Is Your Clinic’s Sunscreen Reef-safe?

How you can help your clients protect their skin and the environment this summer. 

Australia is a sunburnt country. Poet Dorothea Mackellar penned the infamous line over 100 years ago, but today it’s taken on a new meaning. We have one of the highest incidences of melanoma in the world, and as a result, the importance of sun safety is engrained in a generation. Almost to the point where I can’t step outside without the phrase ‘tanning is skin cells in trauma’ ringing in my ears.

However, research is mounting to suggest one of the most popular methods of sun protection is causing a unique set of health problems. For the environment, that is.

Sunscreen has been linked to coral bleaching; the phenomenon where usually vibrant coral turns white due to environmental factors. It’s caused by high water temperatures, overexposure to sunlight and chemical runoff into waterways.

Daniel Isaacs, Director of Research at Medik8, says chemical filters used in sunscreen leaches into the water off swimmers and the coral then absorbs these chemicals.

Daniel Isaacs via Medik8

“Due to the insanely long time it takes to bring a new [sunscreen] filter to market – and not to mention the extensive regulation needed – many cheap old filters are being used widely and routinely. Some of these traditional sunscreen filters have been detected in coastal waters either directly as a consequence of washing off swimmers or indirectly from wastewater treatment plant effluents,” Daniel said.

The primary and most damaging culprits are oxybenzone and octinoxate. When these chemicals enter the water, it lessens the coral’s defence mechanism against UV rays. What sunscreen does for humans, it does the opposite for coral.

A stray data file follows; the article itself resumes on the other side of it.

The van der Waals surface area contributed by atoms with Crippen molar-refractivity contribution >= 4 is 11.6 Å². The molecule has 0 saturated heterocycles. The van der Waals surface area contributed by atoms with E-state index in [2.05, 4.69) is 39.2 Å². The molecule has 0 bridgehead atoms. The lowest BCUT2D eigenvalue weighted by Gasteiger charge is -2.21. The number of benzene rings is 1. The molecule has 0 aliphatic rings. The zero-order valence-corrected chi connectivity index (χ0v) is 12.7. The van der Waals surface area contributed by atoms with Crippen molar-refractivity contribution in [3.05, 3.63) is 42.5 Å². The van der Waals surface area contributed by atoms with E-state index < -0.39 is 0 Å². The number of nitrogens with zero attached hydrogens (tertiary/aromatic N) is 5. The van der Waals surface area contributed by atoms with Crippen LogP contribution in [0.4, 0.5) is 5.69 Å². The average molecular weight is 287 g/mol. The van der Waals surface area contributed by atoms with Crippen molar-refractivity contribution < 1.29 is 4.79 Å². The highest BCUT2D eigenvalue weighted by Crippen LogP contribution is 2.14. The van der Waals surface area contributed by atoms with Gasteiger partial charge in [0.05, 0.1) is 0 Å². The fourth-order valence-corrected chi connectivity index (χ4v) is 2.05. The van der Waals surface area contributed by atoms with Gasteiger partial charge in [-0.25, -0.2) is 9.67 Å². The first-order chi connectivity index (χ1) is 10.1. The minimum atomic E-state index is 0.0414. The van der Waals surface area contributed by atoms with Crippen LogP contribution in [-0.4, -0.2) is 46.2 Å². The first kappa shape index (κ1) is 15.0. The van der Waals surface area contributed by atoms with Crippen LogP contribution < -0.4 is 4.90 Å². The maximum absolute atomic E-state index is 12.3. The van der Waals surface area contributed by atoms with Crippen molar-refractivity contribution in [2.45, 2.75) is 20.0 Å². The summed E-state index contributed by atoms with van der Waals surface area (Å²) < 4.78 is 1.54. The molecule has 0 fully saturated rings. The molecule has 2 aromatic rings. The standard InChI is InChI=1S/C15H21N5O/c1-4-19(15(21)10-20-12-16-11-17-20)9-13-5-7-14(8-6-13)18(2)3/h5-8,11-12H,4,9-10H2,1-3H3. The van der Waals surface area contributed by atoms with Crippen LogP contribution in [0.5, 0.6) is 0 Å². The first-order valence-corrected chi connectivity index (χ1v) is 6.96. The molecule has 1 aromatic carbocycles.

What’s the solution?

‘Slop’ is only one of the five elements in the slogan ‘Slip, slop, slap, seek and slide’. Relying more heavily on shade, clothing, and hats are some of the ways you can reduce the amount of oxybenzone and octinoxate that enter the waterways. When these options aren’t available, a physical or ‘mineral’ sunscreen is the next best bet.

“Medik8 Physical Sunscreen uses mineral filter zinc oxide, with non-nano physical sunscreen filters. Nano-sized zinc oxide is defined as smaller in diameter than 100 nm and is often used in sunscreens because it’s easier to formulate with,” Daniel said.

Physical sunscreens use a physical barrier to block out the sun’s harmful rays. They work by deflecting UV rays away from the skin, unlike chemical sunscreen which absorbs the rays into the body and converts them into heat. However, not all physical sunscreens are created equal. The size of the physical barrier is essential when it comes to coral health.

“Nanoparticles have been linked with safety concerns, and nano-sized zinc oxide has even been linked with disruption to coral reefs. Therefore at Medik8 we only use non-nano forms of zinc oxide,” Daniel adds.

How can I tell if my sunscreen is reef safe?

In Australia, there are no regulations around ‘reef-safe’ sunscreen, meaning a formulation does not have to meet specific requirements to earn this label. The only way to gauge whether a sunscreen is reef safe is to flip the bottle over and look at the ingredients. Chemicals like oxybenzone and octinoxate are a big no-no. When it comes to things like nanoparticles, that is a question best directed to the brand itself.

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